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September 8, 2006
The Value of Medical Spending
It's no secret that medical costs have skyrocketed over the past few decades. Annual medical spending per person has gone from about $700 in 1960 to more than $6,000 today—and that's adjusted for inflation. In any public discussion about whether such spending increases are excessive, it's important to understand the true relationship between medical spending and life expectancy. A new study of medical spending between 1960 and 2000 has found that increased spending does have clear health benefits.
Dr. David M. Cutler, an economist at Harvard, and his colleagues set out to examine how medical spending has translated into gains in survival. With funding from NIH's National Institute on Aging (NIA) and the Lasker Foundation, they measured the increase in medical spending from 1960 through 2000 and compared it with the number of additional years of life lived, focusing on the gains in life expectancy that were likely to be due to medical care. They assumed, based on results from previous studies, that about half of the improvement in longevity resulted from medical care.
Their analysis was published in the August 31, 2006 issue of the New England Journal of Medicine. Between 1960 and 2000, they found, the life expectancy for newborns increased by about seven years. At the same time, estimated lifetime medical spending, adjusted for inflation, increased by about $69,000. From birth, they calculated, each year of life gained cost an average of $19,900 over the entire period from 1960 through 2000.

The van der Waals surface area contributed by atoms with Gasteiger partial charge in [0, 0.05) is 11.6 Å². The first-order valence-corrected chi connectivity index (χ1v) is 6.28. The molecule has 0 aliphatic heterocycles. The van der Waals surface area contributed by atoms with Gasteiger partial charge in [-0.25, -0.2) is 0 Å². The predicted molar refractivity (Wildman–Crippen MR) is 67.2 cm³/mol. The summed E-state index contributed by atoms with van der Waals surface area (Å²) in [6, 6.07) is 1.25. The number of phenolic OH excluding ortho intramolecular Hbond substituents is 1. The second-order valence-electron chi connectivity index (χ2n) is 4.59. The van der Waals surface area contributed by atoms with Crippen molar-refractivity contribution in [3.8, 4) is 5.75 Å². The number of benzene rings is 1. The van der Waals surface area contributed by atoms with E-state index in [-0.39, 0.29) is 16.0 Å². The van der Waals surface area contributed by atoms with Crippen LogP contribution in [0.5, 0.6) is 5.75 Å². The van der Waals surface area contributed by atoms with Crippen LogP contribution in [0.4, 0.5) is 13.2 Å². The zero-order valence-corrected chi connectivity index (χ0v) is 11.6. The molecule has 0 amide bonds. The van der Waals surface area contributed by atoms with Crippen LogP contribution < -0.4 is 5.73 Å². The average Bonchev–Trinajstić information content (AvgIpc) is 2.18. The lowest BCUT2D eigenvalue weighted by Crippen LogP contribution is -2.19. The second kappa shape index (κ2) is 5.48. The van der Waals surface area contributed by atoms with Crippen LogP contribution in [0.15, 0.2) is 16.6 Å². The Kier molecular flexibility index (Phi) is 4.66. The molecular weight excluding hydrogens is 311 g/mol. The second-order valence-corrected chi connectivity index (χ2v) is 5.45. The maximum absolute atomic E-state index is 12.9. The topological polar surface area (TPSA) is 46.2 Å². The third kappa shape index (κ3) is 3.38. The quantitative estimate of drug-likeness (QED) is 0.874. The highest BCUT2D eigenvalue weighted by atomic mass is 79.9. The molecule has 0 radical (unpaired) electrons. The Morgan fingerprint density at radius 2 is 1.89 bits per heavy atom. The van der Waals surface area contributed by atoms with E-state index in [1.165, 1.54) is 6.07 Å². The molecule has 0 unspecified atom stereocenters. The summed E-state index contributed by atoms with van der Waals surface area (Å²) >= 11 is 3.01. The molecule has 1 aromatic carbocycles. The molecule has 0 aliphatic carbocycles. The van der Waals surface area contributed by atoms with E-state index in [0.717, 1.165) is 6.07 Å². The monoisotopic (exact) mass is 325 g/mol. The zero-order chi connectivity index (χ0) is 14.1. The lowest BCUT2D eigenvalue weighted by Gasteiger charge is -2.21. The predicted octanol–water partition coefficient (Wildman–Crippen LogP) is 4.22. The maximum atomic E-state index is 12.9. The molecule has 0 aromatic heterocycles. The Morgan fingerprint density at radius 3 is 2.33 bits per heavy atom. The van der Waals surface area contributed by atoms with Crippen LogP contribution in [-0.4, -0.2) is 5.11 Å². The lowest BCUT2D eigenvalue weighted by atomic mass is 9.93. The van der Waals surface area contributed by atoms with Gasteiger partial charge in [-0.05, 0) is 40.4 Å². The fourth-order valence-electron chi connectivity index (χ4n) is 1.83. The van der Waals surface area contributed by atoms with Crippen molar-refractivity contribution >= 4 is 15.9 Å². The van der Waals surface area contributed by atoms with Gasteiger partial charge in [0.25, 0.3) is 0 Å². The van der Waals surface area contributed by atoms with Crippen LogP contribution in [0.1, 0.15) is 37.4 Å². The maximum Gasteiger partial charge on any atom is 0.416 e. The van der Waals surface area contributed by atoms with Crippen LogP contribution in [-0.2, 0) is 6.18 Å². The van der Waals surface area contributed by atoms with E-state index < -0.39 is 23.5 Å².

A closer look showed that the average cost per year of life gained increased within the years studied, from $7,400 per year of life gained in the 1970s to $36,300 in the 1990s. It also increased age. The average cost per year of life gained over the entire study period was about $31,600 at 15 years of age, $53,700 at 45 and $84,700 at 65. Taken together, the researchers painted a picture of rapidly rising costs, particularly for older people. The costs for each year of life gained for those over 65 had risen from $75,100 between 1960 and 1970 to $145,000 between 1990 and 2000.
This study and others of its kind can help health care systems make judgments about how to use health care dollars more efficiently. However, the indirect costs of medicine, such as improvements in worker productivity, weren't taken into account in this study. Neither were the improved functioning and quality of life for older people that medical research has made possible. These are harder to put a value one, but they certainly would make recent gains look even better, especially for the older population.